If you haven’t read Khalaf’s primer on the issue, definitely check it out. The new Salt Document is a pretty stunning and rare act of cultural and social reform on the ground level, specifically in adherence to the new socioeconomic realities. Some of the highlights focus mainly on wedding festivities:
– A bride’s jewelry (as part of her dowry) is not to exceed 1,000JDs.
– Typical car caravans and honking horns are banned. In fact, if the bride and groom live close by, no cars are to be used whatsoever.
– Presenting cigarettes to guests is banned.
– Usage of hotels as a venue is discouraged.
– Banning the traditional act of giving money to the newlyweds.
– Parents of the bride have to share the costs of the wedding.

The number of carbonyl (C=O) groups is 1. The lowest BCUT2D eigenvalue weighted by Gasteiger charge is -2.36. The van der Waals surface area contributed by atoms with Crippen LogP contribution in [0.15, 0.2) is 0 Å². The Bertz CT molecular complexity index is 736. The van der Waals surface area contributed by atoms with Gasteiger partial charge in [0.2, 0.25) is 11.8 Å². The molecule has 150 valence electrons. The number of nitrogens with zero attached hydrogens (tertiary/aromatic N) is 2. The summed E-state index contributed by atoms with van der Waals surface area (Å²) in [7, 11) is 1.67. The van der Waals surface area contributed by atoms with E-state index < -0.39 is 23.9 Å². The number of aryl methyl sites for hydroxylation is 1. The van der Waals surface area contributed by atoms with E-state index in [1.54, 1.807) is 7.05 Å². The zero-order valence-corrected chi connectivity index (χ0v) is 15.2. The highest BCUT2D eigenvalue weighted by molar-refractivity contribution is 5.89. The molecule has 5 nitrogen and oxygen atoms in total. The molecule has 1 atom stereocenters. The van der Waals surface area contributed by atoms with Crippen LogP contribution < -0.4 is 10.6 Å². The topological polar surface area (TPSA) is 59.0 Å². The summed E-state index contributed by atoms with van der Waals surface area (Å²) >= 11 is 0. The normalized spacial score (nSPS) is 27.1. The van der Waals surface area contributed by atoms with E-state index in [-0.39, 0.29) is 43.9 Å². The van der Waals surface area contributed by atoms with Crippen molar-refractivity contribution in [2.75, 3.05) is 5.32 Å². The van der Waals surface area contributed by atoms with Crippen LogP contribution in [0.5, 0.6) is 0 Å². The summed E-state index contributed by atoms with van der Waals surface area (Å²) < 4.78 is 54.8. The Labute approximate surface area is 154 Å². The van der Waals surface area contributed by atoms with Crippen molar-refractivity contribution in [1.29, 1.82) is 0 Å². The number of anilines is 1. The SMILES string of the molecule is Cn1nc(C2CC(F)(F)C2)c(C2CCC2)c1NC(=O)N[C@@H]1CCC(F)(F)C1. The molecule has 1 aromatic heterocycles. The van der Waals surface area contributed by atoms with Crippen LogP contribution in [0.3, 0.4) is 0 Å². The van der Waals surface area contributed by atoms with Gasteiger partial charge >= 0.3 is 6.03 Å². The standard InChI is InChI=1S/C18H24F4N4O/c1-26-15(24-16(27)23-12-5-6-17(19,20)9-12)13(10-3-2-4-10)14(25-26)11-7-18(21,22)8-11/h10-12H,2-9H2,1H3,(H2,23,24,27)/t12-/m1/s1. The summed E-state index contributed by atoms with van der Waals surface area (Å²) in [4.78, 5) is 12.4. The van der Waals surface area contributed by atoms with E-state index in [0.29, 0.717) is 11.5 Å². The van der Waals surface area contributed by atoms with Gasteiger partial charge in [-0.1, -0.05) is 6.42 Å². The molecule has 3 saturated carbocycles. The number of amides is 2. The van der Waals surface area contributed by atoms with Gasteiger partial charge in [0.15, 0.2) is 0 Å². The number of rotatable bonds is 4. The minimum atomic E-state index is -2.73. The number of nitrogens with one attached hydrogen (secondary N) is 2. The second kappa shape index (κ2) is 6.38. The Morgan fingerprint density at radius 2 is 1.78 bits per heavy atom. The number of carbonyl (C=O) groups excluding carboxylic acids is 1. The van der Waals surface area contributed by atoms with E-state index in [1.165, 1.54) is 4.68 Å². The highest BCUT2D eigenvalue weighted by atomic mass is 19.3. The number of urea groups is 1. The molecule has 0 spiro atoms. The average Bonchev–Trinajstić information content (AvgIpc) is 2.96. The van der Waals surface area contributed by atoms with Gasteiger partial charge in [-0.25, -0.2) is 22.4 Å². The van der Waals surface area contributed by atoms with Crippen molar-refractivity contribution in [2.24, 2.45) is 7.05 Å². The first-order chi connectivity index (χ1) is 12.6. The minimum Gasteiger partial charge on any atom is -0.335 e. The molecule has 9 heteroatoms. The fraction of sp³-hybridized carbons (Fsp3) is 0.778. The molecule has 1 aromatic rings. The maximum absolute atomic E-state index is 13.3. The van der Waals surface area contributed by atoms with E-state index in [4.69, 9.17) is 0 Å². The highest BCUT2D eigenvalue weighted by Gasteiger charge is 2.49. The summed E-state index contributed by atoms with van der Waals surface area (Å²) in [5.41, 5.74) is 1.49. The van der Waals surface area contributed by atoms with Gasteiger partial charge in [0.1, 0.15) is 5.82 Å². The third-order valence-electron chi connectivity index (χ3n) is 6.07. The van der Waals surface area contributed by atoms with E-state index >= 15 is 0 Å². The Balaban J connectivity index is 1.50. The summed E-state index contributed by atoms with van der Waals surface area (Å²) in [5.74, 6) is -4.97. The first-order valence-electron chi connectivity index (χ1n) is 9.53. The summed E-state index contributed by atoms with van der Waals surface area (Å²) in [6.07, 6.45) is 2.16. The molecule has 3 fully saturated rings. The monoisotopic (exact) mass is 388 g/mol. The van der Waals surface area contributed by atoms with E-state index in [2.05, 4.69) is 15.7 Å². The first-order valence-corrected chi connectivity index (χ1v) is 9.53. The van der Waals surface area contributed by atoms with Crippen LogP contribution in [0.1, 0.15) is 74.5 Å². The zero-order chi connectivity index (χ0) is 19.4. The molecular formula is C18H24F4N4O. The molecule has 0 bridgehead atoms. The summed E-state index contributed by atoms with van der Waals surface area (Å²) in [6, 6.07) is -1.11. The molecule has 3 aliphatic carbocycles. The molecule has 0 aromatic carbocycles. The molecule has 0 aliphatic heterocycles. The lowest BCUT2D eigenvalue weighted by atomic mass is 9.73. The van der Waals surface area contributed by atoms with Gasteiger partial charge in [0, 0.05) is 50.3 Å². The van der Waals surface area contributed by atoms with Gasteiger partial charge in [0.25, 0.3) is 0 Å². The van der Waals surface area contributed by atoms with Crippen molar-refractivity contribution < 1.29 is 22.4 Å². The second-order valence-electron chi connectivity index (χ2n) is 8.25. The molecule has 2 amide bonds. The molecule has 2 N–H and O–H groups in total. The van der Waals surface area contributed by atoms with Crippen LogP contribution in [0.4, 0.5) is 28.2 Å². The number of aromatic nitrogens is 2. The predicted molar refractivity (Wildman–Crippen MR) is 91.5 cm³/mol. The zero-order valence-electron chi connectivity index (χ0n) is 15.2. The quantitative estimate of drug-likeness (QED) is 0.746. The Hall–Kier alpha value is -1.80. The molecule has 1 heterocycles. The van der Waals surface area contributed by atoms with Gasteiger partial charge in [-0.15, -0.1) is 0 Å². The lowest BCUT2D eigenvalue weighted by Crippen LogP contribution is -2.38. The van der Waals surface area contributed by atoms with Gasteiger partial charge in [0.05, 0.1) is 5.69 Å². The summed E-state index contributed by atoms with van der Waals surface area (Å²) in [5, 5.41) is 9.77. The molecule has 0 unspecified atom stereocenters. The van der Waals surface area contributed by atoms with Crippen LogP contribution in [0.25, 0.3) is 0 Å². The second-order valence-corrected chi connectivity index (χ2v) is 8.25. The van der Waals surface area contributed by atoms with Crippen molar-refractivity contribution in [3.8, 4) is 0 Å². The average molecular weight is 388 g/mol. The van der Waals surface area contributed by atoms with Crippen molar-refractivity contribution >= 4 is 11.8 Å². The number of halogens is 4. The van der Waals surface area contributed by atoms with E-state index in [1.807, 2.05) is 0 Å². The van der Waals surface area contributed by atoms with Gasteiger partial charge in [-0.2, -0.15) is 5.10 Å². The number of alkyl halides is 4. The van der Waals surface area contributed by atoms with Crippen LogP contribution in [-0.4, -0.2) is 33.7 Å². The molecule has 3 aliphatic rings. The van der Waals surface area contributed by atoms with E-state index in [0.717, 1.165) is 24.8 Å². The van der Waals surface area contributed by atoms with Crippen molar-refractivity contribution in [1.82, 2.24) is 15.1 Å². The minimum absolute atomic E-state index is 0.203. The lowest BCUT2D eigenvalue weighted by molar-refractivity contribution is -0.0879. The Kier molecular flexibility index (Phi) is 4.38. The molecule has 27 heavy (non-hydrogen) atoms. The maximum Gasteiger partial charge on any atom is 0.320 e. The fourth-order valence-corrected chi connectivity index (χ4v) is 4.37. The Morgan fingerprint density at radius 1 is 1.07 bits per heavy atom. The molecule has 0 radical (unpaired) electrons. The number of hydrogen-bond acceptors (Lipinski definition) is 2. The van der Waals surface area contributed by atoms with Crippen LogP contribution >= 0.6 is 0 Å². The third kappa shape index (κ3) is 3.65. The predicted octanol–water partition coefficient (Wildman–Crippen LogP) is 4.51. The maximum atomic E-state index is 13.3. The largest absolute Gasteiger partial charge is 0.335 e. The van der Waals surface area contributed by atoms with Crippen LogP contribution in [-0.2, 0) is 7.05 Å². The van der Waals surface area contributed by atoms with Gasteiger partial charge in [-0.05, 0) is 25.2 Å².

– A maximum of 10 dishes of Mansaf are allowed.
Also, hospital visitations are banned, with only phone calls to check up on the patient being permitted. Meanwhile, giving gifts to a person returning from Hajj is also banned.
It’s an interesting case study and I’d be interested to see if it will be adopted more readily in these dire economic times, as opposed to the first Salt Document during the 1980’s. On the one hand, this might set the stage for rule-breakers; people who want to use the rules of the document as a way to show their grand generosity: by breaking them. On the other hand, given the economic times, we might have every city in Jordan adopting the document by the end of the year.
Of everything in that document, I think the one Jordanians will have a lot of trouble with is mansaf limitations. That’s just not right.
Other than that, it has my two thumbs up.